In the TV series Lost some of the characters believed that a set of six numbers had to be entered into a computer every 108 minutes or something terrible would happen. At least initially, it was unclear whether this compulsion to type The Numbers really would save the world from destruction or was just a manifestation of madness.
Typing 6 numbers into a computer every 108 minutes comes to mind when I think about the role that Twitter plays in education policy debates. Some people feel the urgent need to type fewer than 140 characters into Twitter on a very frequent basis. Are they saving the world from something terrible or are they suffering from a form of madness?
Judging by the high status of many of these manic Tweeters you might think they are saving the world. They include respected academics, think tank leaders, and foundation officials, so it would seem that they really must engage in these compulsive acts to prevent something terrible from happening.
Unfortunately, I think they are suffering from a form of madness. Issuing dozens of 140 character messages every day has no real impact on making the world better. It just encourages shallow thinking and petty sniping. In the history of the Universe it is highly unlikely that any Tweet influenced or helped anyone. Yes, maybe an occasional link to an interesting article was influential, but how many interesting articles can one link to each day? It is virtually certain that dozens of Tweets per day have never done anything beyond soothe the Tweeter’s manic anxiety.
Yet, we see that many seemingly respectable education policy analysts feel the compulsion to type 140 characters more frequently than every 108 minutes. And millions of Foundation dollars are being allocated to organizations based on “metrics” that include Twitter counts. What a remarkable waste of Foundation money, not to mention the time of highly educated individuals who could be engaged in productive tasks. Even worse, manic Twittering has coarsened education policy discussions by substituting superficial slogans and snark for actual thought. It has electronically lobotomized people into thinking that “tight-loose” is actually an argument.
To gauge the extent to which this madness has overtaken education policy analysts I’ve updated my Narcissus Index to see how frequently people are Tweeting. When I published the Narcissus Index on April 2 I recorded how many Tweets people had issued as of that date. I collected information on how many Tweets they had sent as of this morning to calculate the number of Tweets people have sent over the last 134 days. In the table below you can see the number of Tweets issued over the last 134 days as well as the average number of Tweets per day, rounded to the closest whole number.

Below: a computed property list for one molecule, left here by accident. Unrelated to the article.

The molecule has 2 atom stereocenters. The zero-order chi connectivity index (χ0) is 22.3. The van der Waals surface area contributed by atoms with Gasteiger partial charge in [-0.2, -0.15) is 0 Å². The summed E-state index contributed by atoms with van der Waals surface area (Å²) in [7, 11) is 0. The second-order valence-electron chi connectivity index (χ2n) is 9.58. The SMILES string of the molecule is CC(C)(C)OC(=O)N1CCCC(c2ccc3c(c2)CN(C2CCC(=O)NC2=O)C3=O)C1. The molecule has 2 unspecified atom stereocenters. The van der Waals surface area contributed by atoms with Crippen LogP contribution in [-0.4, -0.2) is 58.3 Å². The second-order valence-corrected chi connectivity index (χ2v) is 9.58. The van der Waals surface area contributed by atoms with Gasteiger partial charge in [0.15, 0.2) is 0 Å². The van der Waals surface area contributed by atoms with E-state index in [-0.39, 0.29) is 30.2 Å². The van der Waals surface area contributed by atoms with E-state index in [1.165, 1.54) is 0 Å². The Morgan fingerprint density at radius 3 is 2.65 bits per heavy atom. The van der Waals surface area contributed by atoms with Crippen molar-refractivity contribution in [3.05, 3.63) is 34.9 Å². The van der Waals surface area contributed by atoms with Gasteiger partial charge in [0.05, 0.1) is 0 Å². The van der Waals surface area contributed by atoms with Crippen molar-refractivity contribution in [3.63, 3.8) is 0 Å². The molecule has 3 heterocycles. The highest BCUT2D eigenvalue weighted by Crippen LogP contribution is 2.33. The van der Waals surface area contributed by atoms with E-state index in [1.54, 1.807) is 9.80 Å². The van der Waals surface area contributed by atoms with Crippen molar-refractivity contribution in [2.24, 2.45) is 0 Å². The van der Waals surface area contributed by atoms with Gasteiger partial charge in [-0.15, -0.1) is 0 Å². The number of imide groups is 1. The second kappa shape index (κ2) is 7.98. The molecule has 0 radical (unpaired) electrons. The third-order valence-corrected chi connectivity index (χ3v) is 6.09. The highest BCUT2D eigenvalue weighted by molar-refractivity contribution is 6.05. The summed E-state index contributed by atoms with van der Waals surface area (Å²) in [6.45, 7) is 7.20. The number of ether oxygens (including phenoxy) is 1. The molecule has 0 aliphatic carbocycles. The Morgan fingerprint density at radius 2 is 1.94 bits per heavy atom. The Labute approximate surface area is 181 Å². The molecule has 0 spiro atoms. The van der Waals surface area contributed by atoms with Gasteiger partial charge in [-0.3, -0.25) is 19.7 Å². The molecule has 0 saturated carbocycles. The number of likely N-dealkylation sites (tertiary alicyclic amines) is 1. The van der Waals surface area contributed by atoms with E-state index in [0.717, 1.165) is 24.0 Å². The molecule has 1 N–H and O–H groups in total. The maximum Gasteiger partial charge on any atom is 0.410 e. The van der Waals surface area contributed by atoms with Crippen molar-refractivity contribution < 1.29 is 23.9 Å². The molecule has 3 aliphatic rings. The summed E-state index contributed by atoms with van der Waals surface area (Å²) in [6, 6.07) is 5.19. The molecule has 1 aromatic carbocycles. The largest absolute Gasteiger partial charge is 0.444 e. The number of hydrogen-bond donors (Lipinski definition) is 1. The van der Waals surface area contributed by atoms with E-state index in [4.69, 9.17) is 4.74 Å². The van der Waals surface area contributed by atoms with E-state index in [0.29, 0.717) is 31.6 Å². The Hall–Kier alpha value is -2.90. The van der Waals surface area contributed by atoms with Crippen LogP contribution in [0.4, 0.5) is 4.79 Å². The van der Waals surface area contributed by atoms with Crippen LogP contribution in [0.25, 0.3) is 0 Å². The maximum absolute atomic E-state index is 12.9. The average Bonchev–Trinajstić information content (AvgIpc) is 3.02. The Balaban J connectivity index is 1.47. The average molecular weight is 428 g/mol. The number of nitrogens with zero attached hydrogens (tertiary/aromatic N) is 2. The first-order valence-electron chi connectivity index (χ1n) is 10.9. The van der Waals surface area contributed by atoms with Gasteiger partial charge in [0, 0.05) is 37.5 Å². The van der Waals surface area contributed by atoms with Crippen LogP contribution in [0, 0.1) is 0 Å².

I also calculated how many minutes, on average, went by during every waking hour between Tweets. I assumed that people slept 8 hours per day, so there have been 2,144 waking hours since April 2. That works out to 128,640 waking minutes. Dividing that number of minutes by the number of Tweets since April 2, we can see how frequently people Tweet. Of the 81 people for whom I had information as of April 2, 3 have discontinued use of Twitter. (Good for them!) The results for the remaining 78 are listed below. I’m sorry I can’t easily add new people because I only have the April 2 info for these people.
Of those 78 people, 22 send out a Tweet more often, on average, than every 108 minutes. They meet the Lost threshold for saving the world from destruction. Larry Ferlazzo manages to Tweet every 16 minutes of every waking hour over the last 134 days. Sara Goldrick-Rab is not far behind at one Tweet every 18 minutes. And RiShawn Biddle manages one Tweet every 23 minutes. Diane Ravitch may be slacking as she only Tweets every 46 minutes of every waking hour over the last four months.
Keep in mind that these people must also shower, eat, go shopping, talk with family and friends, etc… It’s summer, so maybe they went on vacation or took a day at the beach. Just think of the number of available minutes consumed with Tweeting. Presumably they also have jobs.
As long as Foundations continue to allocate funds based partially on Twitter “metrics” and as long as the rest of us continue to treat this manic behavior as not only normal, but something to be admired, we will continue to encourage it. Folks may even rightly think of it as an important part of their jobs, even though it does virtually nothing productive in the world. Or does it save the world?
Wait, I have to type 4 8 15 16 23 42… Phew! Disaster averted.
|Name||Handle||tweets in the last 134 days||tweets/day||minutes between tweets|
|Deborah M. McGriff||@dmmcgriff||2,692||20||48|
|Marc Porter Magee||@marcportermagee||1,619||12||79|
|Tom Vander Ark||@tvanderark||1,340||10||96|
|Kathleen Porter Magee||@kportermagee||1,230||9||105|
|The Lost Threshold|
|Andrew P. Kelly||@andrewpkelly||908||7||142|
|The Frustrated Teacher||@tfteacher||896||7||144|
|Jenna Schuette Talbot||@jennastalbot||867||6||148|
|Kevin P. Chavous||@kevinpchavous||386||3||333|
|Richard Lee Colvin||@R_Colvin||122||1||1054|
|Jay P. Greene||@jaypgreene||49||0||2625|
|Matthew K. Tabor||@matthewktabor||6||0||21440|
|Jamie Davies O’Leary||@jamieoleary||4||0||32160|
|Not Diane Ravtich||@NOTDianeRavitch||4||0||32160|
(Edited to correct typos)